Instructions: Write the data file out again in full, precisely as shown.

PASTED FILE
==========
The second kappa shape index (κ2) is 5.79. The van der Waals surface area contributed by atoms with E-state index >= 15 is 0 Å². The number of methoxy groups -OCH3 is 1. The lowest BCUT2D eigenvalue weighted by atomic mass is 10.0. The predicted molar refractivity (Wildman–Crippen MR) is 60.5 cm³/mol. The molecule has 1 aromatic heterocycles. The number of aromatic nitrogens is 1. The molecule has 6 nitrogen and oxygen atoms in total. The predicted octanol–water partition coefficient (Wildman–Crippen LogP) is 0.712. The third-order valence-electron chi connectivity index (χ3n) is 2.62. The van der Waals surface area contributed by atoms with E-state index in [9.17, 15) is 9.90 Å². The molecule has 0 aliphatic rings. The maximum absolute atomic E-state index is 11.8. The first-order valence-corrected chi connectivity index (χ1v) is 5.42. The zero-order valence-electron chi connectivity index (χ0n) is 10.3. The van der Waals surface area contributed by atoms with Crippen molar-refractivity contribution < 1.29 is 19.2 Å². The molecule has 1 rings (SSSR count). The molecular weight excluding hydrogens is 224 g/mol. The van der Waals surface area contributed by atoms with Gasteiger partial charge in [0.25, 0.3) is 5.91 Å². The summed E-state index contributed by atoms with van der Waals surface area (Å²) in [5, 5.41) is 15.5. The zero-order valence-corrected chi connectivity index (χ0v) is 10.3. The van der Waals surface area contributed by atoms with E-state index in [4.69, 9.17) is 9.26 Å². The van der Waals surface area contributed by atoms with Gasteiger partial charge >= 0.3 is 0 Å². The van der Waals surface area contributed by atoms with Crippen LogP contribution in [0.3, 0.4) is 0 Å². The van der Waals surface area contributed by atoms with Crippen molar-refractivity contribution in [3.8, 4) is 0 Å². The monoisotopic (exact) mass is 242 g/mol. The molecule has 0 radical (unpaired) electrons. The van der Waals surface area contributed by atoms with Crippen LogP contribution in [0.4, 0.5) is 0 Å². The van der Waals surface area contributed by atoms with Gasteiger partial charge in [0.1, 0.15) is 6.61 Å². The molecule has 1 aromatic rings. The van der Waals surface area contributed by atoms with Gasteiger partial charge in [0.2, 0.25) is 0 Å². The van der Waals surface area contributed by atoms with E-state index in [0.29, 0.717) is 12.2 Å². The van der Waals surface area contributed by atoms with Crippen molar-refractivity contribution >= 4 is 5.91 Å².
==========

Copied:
The second kappa shape index (κ2) is 5.79. The van der Waals surface area contributed by atoms with E-state index >= 15 is 0 Å². The number of methoxy groups -OCH3 is 1. The lowest BCUT2D eigenvalue weighted by atomic mass is 10.0. The predicted molar refractivity (Wildman–Crippen MR) is 60.5 cm³/mol. The molecule has 1 aromatic heterocycles. The number of aromatic nitrogens is 1. The molecule has 6 nitrogen and oxygen atoms in total. The predicted octanol–water partition coefficient (Wildman–Crippen LogP) is 0.712. The third-order valence-electron chi connectivity index (χ3n) is 2.62. The van der Waals surface area contributed by atoms with E-state index in [9.17, 15) is 9.90 Å². The molecule has 0 aliphatic rings. The maximum absolute atomic E-state index is 11.8. The first-order valence-corrected chi connectivity index (χ1v) is 5.42. The zero-order valence-electron chi connectivity index (χ0n) is 10.3. The van der Waals surface area contributed by atoms with Crippen molar-refractivity contribution < 1.29 is 19.2 Å². The molecule has 1 rings (SSSR count). The molecular weight excluding hydrogens is 224 g/mol. The van der Waals surface area contributed by atoms with Gasteiger partial charge in [0.25, 0.3) is 5.91 Å². The summed E-state index contributed by atoms with van der Waals surface area (Å²) in [5, 5.41) is 15.5. The zero-order valence-corrected chi connectivity index (χ0v) is 10.3. The van der Waals surface area contributed by atoms with E-state index in [4.69, 9.17) is 9.26 Å². The van der Waals surface area contributed by atoms with Gasteiger partial charge >= 0.3 is 0 Å². The van der Waals surface area contributed by atoms with Crippen LogP contribution in [0.3, 0.4) is 0 Å². The van der Waals surface area contributed by atoms with Crippen molar-refractivity contribution in [3.8, 4) is 0 Å². The monoisotopic (exact) mass is 242 g/mol. The molecule has 0 radical (unpaired) electrons. The van der Waals surface area contributed by atoms with Crippen LogP contribution in [0.4, 0.5) is 0 Å². The van der Waals surface area contributed by atoms with Gasteiger partial charge in [0.1, 0.15) is 6.61 Å². The molecule has 1 aromatic rings. The van der Waals surface area contributed by atoms with Gasteiger partial charge in [0.2, 0.25) is 0 Å². The van der Waals surface area contributed by atoms with E-state index in [0.29, 0.717) is 12.2 Å². The van der Waals surface area contributed by atoms with Crippen molar-refractivity contribution >= 4 is 5.91 Å².